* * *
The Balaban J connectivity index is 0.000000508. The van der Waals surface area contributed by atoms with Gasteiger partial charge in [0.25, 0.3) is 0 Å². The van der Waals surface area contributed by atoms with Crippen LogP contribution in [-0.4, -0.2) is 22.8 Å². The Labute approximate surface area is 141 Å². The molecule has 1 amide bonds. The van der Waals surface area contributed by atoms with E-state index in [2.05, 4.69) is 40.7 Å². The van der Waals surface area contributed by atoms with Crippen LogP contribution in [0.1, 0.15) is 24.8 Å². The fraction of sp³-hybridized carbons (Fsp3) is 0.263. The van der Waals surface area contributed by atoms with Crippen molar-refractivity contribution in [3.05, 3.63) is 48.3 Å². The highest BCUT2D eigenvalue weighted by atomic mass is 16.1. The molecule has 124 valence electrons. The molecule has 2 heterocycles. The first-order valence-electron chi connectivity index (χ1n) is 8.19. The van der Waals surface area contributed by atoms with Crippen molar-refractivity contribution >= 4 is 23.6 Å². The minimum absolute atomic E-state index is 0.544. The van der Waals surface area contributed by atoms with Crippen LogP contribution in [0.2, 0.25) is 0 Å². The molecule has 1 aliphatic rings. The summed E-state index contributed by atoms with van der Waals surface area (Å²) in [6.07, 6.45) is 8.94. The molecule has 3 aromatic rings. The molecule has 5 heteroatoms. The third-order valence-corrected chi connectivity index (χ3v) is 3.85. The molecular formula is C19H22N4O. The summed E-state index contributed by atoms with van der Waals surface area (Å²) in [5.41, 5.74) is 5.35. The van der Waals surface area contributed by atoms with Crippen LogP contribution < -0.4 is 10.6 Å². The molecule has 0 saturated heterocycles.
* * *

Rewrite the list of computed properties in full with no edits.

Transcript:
The Balaban J connectivity index is 0.000000508. The van der Waals surface area contributed by atoms with Gasteiger partial charge in [0.25, 0.3) is 0 Å². The van der Waals surface area contributed by atoms with Crippen LogP contribution in [-0.4, -0.2) is 22.8 Å². The Labute approximate surface area is 141 Å². The molecule has 1 amide bonds. The van der Waals surface area contributed by atoms with E-state index in [2.05, 4.69) is 40.7 Å². The van der Waals surface area contributed by atoms with Crippen LogP contribution in [0.1, 0.15) is 24.8 Å². The fraction of sp³-hybridized carbons (Fsp3) is 0.263. The van der Waals surface area contributed by atoms with Crippen molar-refractivity contribution in [3.05, 3.63) is 48.3 Å². The highest BCUT2D eigenvalue weighted by atomic mass is 16.1. The molecule has 124 valence electrons. The molecule has 2 heterocycles. The first-order valence-electron chi connectivity index (χ1n) is 8.19. The van der Waals surface area contributed by atoms with Crippen molar-refractivity contribution >= 4 is 23.6 Å². The minimum absolute atomic E-state index is 0.544. The van der Waals surface area contributed by atoms with Crippen LogP contribution in [0.2, 0.25) is 0 Å². The molecule has 1 aliphatic rings. The summed E-state index contributed by atoms with van der Waals surface area (Å²) in [6.07, 6.45) is 8.94. The molecule has 3 aromatic rings. The molecule has 5 heteroatoms. The third-order valence-corrected chi connectivity index (χ3v) is 3.85. The molecular formula is C19H22N4O. The summed E-state index contributed by atoms with van der Waals surface area (Å²) in [5.41, 5.74) is 5.35. The van der Waals surface area contributed by atoms with Crippen LogP contribution < -0.4 is 10.6 Å². The molecule has 0 saturated heterocycles.